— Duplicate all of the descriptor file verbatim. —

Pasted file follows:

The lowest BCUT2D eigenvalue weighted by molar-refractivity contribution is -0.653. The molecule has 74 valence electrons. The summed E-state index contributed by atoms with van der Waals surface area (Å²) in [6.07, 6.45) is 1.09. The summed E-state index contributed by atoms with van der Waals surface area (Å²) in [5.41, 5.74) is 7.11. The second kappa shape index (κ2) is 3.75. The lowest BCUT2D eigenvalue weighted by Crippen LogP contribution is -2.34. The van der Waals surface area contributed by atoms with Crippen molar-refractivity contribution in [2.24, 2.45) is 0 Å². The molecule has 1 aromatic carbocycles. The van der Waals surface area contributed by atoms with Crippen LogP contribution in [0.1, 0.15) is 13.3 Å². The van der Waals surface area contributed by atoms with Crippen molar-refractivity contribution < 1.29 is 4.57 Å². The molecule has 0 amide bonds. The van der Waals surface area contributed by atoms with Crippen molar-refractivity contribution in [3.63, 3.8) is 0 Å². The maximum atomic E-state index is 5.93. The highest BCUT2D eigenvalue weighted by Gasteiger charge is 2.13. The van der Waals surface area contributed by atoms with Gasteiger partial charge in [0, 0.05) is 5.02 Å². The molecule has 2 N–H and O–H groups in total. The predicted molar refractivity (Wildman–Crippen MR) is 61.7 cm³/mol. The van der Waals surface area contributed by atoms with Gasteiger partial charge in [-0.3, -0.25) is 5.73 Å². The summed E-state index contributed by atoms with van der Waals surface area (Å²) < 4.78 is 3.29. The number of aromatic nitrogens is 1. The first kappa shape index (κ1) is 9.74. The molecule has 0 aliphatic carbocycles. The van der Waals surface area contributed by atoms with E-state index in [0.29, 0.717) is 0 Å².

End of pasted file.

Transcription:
The lowest BCUT2D eigenvalue weighted by molar-refractivity contribution is -0.653. The molecule has 74 valence electrons. The summed E-state index contributed by atoms with van der Waals surface area (Å²) in [6.07, 6.45) is 1.09. The summed E-state index contributed by atoms with van der Waals surface area (Å²) in [5.41, 5.74) is 7.11. The second kappa shape index (κ2) is 3.75. The lowest BCUT2D eigenvalue weighted by Crippen LogP contribution is -2.34. The van der Waals surface area contributed by atoms with Crippen molar-refractivity contribution in [2.24, 2.45) is 0 Å². The molecule has 1 aromatic carbocycles. The van der Waals surface area contributed by atoms with Crippen LogP contribution in [0.1, 0.15) is 13.3 Å². The van der Waals surface area contributed by atoms with Crippen molar-refractivity contribution < 1.29 is 4.57 Å². The molecule has 0 amide bonds. The van der Waals surface area contributed by atoms with Crippen molar-refractivity contribution in [3.63, 3.8) is 0 Å². The maximum atomic E-state index is 5.93. The highest BCUT2D eigenvalue weighted by Gasteiger charge is 2.13. The van der Waals surface area contributed by atoms with Gasteiger partial charge in [0, 0.05) is 5.02 Å². The molecule has 2 N–H and O–H groups in total. The predicted molar refractivity (Wildman–Crippen MR) is 61.7 cm³/mol. The van der Waals surface area contributed by atoms with Gasteiger partial charge in [-0.3, -0.25) is 5.73 Å². The summed E-state index contributed by atoms with van der Waals surface area (Å²) < 4.78 is 3.29. The number of aromatic nitrogens is 1. The first kappa shape index (κ1) is 9.74. The molecule has 0 aliphatic carbocycles. The van der Waals surface area contributed by atoms with E-state index in [0.29, 0.717) is 0 Å².